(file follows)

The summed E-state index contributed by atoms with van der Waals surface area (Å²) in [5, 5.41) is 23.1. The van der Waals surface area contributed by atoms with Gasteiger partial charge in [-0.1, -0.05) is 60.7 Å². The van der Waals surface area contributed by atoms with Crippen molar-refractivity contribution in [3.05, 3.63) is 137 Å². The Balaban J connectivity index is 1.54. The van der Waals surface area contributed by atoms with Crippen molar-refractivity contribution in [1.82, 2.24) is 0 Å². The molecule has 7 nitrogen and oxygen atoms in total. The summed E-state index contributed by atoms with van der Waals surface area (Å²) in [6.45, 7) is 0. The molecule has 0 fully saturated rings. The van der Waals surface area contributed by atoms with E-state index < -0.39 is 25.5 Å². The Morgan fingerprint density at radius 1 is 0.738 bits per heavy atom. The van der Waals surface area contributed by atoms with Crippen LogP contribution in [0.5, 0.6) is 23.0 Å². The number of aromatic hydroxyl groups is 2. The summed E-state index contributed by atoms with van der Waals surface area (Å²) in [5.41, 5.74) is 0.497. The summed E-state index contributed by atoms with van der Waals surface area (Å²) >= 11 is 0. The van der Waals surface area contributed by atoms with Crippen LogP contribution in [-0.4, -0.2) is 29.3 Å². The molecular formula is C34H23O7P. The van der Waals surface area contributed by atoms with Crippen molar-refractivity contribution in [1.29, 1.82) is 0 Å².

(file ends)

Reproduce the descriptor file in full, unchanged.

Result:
The summed E-state index contributed by atoms with van der Waals surface area (Å²) in [5, 5.41) is 23.1. The van der Waals surface area contributed by atoms with Gasteiger partial charge in [-0.1, -0.05) is 60.7 Å². The van der Waals surface area contributed by atoms with Crippen molar-refractivity contribution in [3.05, 3.63) is 137 Å². The Balaban J connectivity index is 1.54. The van der Waals surface area contributed by atoms with Crippen molar-refractivity contribution in [1.82, 2.24) is 0 Å². The molecule has 7 nitrogen and oxygen atoms in total. The summed E-state index contributed by atoms with van der Waals surface area (Å²) in [6.45, 7) is 0. The molecule has 0 fully saturated rings. The van der Waals surface area contributed by atoms with E-state index < -0.39 is 25.5 Å². The Morgan fingerprint density at radius 1 is 0.738 bits per heavy atom. The van der Waals surface area contributed by atoms with Crippen LogP contribution in [0.5, 0.6) is 23.0 Å². The number of aromatic hydroxyl groups is 2. The summed E-state index contributed by atoms with van der Waals surface area (Å²) in [5.41, 5.74) is 0.497. The summed E-state index contributed by atoms with van der Waals surface area (Å²) >= 11 is 0. The van der Waals surface area contributed by atoms with Crippen LogP contribution in [-0.4, -0.2) is 29.3 Å². The molecular formula is C34H23O7P. The van der Waals surface area contributed by atoms with Crippen molar-refractivity contribution in [1.29, 1.82) is 0 Å².